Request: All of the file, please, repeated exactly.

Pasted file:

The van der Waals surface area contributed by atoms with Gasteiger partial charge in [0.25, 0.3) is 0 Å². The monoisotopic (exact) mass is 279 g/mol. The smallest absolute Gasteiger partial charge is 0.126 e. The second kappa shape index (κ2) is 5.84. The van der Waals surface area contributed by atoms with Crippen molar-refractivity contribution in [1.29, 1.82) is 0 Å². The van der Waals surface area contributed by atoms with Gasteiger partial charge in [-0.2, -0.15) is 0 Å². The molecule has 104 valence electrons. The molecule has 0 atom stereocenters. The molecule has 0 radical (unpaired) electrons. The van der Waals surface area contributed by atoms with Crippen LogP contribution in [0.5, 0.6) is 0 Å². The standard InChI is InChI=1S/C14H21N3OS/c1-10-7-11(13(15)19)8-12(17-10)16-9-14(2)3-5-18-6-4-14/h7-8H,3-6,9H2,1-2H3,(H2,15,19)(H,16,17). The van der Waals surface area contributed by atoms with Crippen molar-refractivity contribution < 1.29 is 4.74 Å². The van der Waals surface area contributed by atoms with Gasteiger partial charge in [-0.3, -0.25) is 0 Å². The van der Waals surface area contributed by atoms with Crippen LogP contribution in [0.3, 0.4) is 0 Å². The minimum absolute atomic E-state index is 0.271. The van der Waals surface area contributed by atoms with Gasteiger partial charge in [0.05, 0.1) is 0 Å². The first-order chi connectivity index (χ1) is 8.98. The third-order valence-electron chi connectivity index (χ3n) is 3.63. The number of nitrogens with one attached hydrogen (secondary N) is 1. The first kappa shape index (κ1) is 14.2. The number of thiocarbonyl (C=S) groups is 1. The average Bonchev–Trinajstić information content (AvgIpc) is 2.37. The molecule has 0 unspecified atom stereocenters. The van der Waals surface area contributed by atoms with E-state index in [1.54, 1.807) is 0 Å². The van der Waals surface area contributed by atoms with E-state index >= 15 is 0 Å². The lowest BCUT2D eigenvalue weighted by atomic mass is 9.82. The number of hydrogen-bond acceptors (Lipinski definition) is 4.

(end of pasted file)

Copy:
The van der Waals surface area contributed by atoms with Gasteiger partial charge in [0.25, 0.3) is 0 Å². The monoisotopic (exact) mass is 279 g/mol. The smallest absolute Gasteiger partial charge is 0.126 e. The second kappa shape index (κ2) is 5.84. The van der Waals surface area contributed by atoms with Crippen molar-refractivity contribution in [1.29, 1.82) is 0 Å². The van der Waals surface area contributed by atoms with Gasteiger partial charge in [-0.2, -0.15) is 0 Å². The molecule has 104 valence electrons. The molecule has 0 atom stereocenters. The molecule has 0 radical (unpaired) electrons. The van der Waals surface area contributed by atoms with Crippen LogP contribution in [0.5, 0.6) is 0 Å². The standard InChI is InChI=1S/C14H21N3OS/c1-10-7-11(13(15)19)8-12(17-10)16-9-14(2)3-5-18-6-4-14/h7-8H,3-6,9H2,1-2H3,(H2,15,19)(H,16,17). The van der Waals surface area contributed by atoms with Crippen molar-refractivity contribution < 1.29 is 4.74 Å². The van der Waals surface area contributed by atoms with Gasteiger partial charge in [-0.3, -0.25) is 0 Å². The van der Waals surface area contributed by atoms with Crippen LogP contribution in [0.3, 0.4) is 0 Å². The minimum absolute atomic E-state index is 0.271. The van der Waals surface area contributed by atoms with Gasteiger partial charge in [0.05, 0.1) is 0 Å². The first-order chi connectivity index (χ1) is 8.98. The third-order valence-electron chi connectivity index (χ3n) is 3.63. The number of nitrogens with one attached hydrogen (secondary N) is 1. The first kappa shape index (κ1) is 14.2. The number of thiocarbonyl (C=S) groups is 1. The average Bonchev–Trinajstić information content (AvgIpc) is 2.37. The molecule has 0 unspecified atom stereocenters. The van der Waals surface area contributed by atoms with E-state index in [1.54, 1.807) is 0 Å². The van der Waals surface area contributed by atoms with E-state index >= 15 is 0 Å². The lowest BCUT2D eigenvalue weighted by atomic mass is 9.82. The number of hydrogen-bond acceptors (Lipinski definition) is 4.